Miniature Sand Devils
September 08, 2012
Photographer: Mila Zinkova; Mila’s Web site
Summary Authors: Mila Zinkova; Jim Foster
The photo above shows a string of sand devils I noticed on a visit to Ocean Beach in San Francisco this past summer. I was hoping to photograph the sunset, but it was so windy at the beach that only a few brave souls dared to leave the safety of a car. I opted to remain in my vehicle. Besides, the force of the beach sand being flung about would have surely damaged my camera. Suddenly I noticed a few miniature fountains of sand swirling around. I hadn’t seen anything like this on any of my many previous beach trips. The beach sand confined to a space wide enough to allow for a sidewalk between the two barricades was being lifted by the howling wind above the top of the smaller barricade (perhaps about 18 in or 0.5 m in height). Like tiny eddies spinning up in a courtyard, these sand devils were caused by microscale wind shear. However, unlike dust devils, which typically form in calm conditions, these whirlwinds occurred during strong winds. They were fascinating to watch -- I wasn’t sorry I drove to the beach after all. Photo taken on June 12, 2012.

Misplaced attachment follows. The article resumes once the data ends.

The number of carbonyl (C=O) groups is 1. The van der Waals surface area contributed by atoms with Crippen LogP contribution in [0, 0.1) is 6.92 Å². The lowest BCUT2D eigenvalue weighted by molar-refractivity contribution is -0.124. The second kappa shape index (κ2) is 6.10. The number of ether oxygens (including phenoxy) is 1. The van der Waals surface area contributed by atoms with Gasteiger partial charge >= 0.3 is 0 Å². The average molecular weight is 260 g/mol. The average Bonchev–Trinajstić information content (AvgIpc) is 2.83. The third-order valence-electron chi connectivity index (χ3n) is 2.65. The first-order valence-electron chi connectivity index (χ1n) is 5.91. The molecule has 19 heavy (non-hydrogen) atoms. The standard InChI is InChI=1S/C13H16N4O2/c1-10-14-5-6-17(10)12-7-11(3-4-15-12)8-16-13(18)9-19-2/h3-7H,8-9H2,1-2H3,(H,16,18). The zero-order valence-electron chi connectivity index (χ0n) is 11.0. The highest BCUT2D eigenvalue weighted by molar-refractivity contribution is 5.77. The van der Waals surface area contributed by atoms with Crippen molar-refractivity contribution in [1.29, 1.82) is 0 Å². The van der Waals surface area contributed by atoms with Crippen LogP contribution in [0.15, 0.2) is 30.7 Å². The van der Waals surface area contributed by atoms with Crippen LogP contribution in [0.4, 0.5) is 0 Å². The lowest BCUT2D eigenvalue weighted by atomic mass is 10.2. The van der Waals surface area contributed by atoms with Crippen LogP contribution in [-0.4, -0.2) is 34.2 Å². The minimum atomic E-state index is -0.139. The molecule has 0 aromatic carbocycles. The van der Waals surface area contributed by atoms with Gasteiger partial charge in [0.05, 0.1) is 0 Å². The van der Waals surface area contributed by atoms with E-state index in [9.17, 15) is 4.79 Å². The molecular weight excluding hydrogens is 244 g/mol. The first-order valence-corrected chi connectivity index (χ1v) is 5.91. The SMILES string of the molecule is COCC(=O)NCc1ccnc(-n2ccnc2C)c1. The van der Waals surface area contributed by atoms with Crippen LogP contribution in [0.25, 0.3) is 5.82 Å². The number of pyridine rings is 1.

Photo details: Camera Maker: Canon; Camera Model: Canon PowerShot SX40 HS; Focal Length: 22.9mm; Aperture: f/4.5; Exposure Time: 0.013 s (1/80); ISO equiv: 160; Exposure Bias: none; Metering Mode: Matrix; White Balance: Auto; Flash Fired: No (enforced); Orientation: Normal; Color Space: sRGB; Software: Adobe Photoshop CS3 Windows.